Some mics are completely manufactured at the factory and receive a quick QC just to make sure they’re working and these are the least expensive mics available. Others receive another level of QC to get them within a rather wide quality tolerance level, so they cost a little more. Others are QC’d locally by the distributor with only the best ones offered for sale, and these cost still more. Finally, some mics have only their parts manufactured in China, with final assembly and QC done locally, and of course, these have the highest price in the category.
You Can Never Be Sure Of The Sound
One of the byproducts of the rather loose tolerances due to the different levels of QC is the fact that the sound can vary greatly between mics of the same model and manufacturer. The more QC (and high the resulting price), the less difference you’ll find, but you still might have to go through a number of them to find one with some magic. This doesn’t happen with the more traditional name brands that cost a lot more, but what you’re buying (besides better components in most cases) is a high assurance that your mic is going to sound as good as any other of the same model from that manufacturer. In other words, the differences between mics are generally a lot smaller as the price rises.
There are two points that contribute to a mic sounding good or bad, and that’s the capsule and the electronics (this can be said of all mics, really). The tighter the tolerances and better QC on the capsule, the better the mic will sound and the closer each mic will sound to another of the same model.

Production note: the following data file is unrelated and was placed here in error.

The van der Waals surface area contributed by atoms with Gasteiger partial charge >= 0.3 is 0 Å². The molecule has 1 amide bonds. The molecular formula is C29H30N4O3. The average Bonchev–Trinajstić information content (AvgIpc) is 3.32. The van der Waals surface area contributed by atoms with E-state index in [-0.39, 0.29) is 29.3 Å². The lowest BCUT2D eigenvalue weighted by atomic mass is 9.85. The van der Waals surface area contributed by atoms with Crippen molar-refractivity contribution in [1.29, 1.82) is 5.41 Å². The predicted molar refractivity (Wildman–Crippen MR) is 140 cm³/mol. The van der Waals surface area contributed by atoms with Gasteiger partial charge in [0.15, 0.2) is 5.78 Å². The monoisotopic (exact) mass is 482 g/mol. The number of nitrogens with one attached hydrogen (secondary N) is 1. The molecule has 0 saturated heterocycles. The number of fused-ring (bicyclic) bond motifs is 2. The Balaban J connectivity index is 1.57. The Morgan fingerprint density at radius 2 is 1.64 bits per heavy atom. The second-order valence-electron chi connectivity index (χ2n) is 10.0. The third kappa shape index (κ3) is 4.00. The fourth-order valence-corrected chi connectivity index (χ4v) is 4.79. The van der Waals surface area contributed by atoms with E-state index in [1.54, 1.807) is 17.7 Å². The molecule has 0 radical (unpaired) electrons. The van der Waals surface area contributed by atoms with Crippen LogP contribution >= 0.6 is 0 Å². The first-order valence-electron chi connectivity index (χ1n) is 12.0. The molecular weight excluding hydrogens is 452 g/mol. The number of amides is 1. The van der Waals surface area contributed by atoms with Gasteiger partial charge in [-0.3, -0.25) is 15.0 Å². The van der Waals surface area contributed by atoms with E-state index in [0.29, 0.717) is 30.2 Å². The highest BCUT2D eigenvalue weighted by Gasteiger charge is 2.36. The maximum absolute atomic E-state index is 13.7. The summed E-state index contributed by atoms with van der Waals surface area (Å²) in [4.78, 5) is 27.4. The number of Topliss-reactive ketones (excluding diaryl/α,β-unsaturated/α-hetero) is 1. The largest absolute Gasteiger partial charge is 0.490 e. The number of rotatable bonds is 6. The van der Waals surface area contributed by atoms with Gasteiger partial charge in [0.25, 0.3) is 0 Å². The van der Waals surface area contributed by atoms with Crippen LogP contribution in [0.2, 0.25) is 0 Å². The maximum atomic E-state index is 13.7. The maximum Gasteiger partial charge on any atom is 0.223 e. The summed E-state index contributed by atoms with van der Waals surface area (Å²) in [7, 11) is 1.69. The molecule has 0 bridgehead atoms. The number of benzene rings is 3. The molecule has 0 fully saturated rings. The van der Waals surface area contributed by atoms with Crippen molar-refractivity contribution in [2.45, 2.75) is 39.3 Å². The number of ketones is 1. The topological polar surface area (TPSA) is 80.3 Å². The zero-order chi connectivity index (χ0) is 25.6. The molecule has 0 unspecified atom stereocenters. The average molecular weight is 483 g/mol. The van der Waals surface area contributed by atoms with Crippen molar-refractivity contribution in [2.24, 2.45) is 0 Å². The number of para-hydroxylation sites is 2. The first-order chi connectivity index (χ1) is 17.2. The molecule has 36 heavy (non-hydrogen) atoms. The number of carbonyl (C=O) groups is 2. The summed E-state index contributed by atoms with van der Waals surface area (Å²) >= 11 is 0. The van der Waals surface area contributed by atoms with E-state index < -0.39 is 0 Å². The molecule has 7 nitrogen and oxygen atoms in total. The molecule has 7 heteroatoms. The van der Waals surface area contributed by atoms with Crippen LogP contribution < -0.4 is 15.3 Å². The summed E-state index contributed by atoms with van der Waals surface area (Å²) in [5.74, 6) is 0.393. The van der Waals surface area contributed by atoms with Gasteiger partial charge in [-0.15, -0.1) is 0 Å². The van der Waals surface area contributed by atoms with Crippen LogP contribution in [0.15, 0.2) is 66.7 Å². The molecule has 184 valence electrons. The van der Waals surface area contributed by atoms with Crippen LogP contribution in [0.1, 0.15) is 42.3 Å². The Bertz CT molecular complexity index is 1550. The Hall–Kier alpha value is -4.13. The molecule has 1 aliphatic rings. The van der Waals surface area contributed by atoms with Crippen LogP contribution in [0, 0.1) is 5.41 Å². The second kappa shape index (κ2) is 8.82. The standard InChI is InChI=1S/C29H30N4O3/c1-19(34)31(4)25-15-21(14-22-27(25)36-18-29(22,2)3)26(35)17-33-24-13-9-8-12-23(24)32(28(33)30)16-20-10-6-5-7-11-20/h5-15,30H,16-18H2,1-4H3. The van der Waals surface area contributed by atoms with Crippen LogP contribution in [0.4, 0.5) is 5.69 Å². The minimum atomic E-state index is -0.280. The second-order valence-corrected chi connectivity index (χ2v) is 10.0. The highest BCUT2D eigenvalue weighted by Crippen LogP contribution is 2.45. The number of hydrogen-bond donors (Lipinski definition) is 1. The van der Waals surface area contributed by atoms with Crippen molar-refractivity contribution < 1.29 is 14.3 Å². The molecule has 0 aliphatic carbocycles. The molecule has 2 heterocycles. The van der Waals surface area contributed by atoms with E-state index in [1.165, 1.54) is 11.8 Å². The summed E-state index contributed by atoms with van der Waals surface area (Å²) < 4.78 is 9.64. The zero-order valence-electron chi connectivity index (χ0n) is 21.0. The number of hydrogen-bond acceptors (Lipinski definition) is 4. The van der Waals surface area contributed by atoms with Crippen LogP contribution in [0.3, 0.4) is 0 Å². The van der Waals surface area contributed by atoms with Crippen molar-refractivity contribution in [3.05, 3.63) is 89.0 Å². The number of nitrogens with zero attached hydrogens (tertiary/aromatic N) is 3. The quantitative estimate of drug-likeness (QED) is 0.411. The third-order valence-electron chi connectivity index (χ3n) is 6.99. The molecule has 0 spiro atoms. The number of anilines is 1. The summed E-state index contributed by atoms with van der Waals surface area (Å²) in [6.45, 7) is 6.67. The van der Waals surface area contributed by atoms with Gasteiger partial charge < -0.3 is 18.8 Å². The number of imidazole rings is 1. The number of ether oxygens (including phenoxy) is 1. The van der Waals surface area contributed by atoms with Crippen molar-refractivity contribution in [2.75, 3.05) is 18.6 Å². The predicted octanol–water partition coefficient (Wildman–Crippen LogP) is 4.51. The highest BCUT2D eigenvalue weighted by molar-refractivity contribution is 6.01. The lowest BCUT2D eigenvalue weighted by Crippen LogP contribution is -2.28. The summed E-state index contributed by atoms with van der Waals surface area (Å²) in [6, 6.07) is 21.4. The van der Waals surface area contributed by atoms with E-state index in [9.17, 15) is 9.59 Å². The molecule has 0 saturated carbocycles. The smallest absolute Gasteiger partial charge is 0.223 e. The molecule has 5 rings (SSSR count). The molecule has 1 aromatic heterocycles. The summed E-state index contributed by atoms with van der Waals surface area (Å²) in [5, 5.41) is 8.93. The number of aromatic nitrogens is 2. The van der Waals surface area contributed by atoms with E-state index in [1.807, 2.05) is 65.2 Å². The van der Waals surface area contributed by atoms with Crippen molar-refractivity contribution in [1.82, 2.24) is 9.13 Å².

The electronics is another point entirely in that a bad design can cause distortion at high SPL levels and limit the frequency response, or simply change the sound enough to make it less than desirable. The component tolerances these days are a lot closer than in the past, so that doesn’t enter into the equation as much when it comes to having a bearing on the sound. In some cases, you can have what could be a inexpensive great mic that’s limited by poorly designed electronics. You can find articles all over the Web on how to modify many of these mics, some that make more of a difference to the final sound than others. If you choose to try doing a mod on a mic yourself, be sure that your soldering chops are really good since there’s generally so little space that a small mistake can render your mic useless.”